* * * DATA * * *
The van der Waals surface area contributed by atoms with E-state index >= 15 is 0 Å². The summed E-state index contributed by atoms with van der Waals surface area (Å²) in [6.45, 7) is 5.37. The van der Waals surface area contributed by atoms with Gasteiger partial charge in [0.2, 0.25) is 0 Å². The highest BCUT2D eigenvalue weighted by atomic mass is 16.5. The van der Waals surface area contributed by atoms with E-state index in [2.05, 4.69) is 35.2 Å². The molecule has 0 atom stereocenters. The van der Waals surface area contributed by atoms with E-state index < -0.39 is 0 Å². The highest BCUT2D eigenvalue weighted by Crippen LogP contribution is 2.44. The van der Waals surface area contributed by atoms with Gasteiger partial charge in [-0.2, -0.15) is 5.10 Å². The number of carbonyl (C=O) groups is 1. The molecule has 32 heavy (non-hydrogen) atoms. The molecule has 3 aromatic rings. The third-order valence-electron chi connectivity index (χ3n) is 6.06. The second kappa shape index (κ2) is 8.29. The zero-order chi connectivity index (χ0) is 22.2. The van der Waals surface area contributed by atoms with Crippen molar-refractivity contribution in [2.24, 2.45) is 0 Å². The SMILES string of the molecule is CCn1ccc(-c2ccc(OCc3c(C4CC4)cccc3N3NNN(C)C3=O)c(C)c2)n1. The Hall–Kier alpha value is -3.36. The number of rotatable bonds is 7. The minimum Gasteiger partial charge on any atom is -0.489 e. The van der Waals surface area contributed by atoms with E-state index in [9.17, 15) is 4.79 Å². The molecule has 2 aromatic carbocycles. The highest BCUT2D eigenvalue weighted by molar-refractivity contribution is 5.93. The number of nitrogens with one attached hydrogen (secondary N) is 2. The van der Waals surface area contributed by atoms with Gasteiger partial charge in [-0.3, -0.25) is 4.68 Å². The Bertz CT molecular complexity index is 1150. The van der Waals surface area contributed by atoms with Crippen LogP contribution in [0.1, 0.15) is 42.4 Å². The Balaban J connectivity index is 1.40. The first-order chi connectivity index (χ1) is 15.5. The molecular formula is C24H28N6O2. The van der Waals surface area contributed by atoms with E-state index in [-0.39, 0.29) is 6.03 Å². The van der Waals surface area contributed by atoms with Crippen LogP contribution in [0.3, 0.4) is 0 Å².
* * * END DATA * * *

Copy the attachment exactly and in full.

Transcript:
The van der Waals surface area contributed by atoms with E-state index >= 15 is 0 Å². The summed E-state index contributed by atoms with van der Waals surface area (Å²) in [6.45, 7) is 5.37. The van der Waals surface area contributed by atoms with Gasteiger partial charge in [0.2, 0.25) is 0 Å². The highest BCUT2D eigenvalue weighted by atomic mass is 16.5. The van der Waals surface area contributed by atoms with E-state index in [2.05, 4.69) is 35.2 Å². The molecule has 0 atom stereocenters. The van der Waals surface area contributed by atoms with E-state index < -0.39 is 0 Å². The highest BCUT2D eigenvalue weighted by Crippen LogP contribution is 2.44. The van der Waals surface area contributed by atoms with Gasteiger partial charge in [-0.2, -0.15) is 5.10 Å². The number of carbonyl (C=O) groups is 1. The molecule has 32 heavy (non-hydrogen) atoms. The molecule has 3 aromatic rings. The third-order valence-electron chi connectivity index (χ3n) is 6.06. The second kappa shape index (κ2) is 8.29. The zero-order chi connectivity index (χ0) is 22.2. The van der Waals surface area contributed by atoms with Crippen molar-refractivity contribution in [2.24, 2.45) is 0 Å². The SMILES string of the molecule is CCn1ccc(-c2ccc(OCc3c(C4CC4)cccc3N3NNN(C)C3=O)c(C)c2)n1. The Hall–Kier alpha value is -3.36. The number of rotatable bonds is 7. The minimum Gasteiger partial charge on any atom is -0.489 e. The van der Waals surface area contributed by atoms with E-state index in [9.17, 15) is 4.79 Å². The molecule has 2 aromatic carbocycles. The highest BCUT2D eigenvalue weighted by molar-refractivity contribution is 5.93. The number of nitrogens with one attached hydrogen (secondary N) is 2. The van der Waals surface area contributed by atoms with Gasteiger partial charge in [-0.3, -0.25) is 4.68 Å². The Bertz CT molecular complexity index is 1150. The van der Waals surface area contributed by atoms with Crippen LogP contribution in [0.1, 0.15) is 42.4 Å². The Balaban J connectivity index is 1.40. The first-order chi connectivity index (χ1) is 15.5. The molecular formula is C24H28N6O2. The van der Waals surface area contributed by atoms with E-state index in [-0.39, 0.29) is 6.03 Å². The van der Waals surface area contributed by atoms with Crippen LogP contribution in [0.3, 0.4) is 0 Å².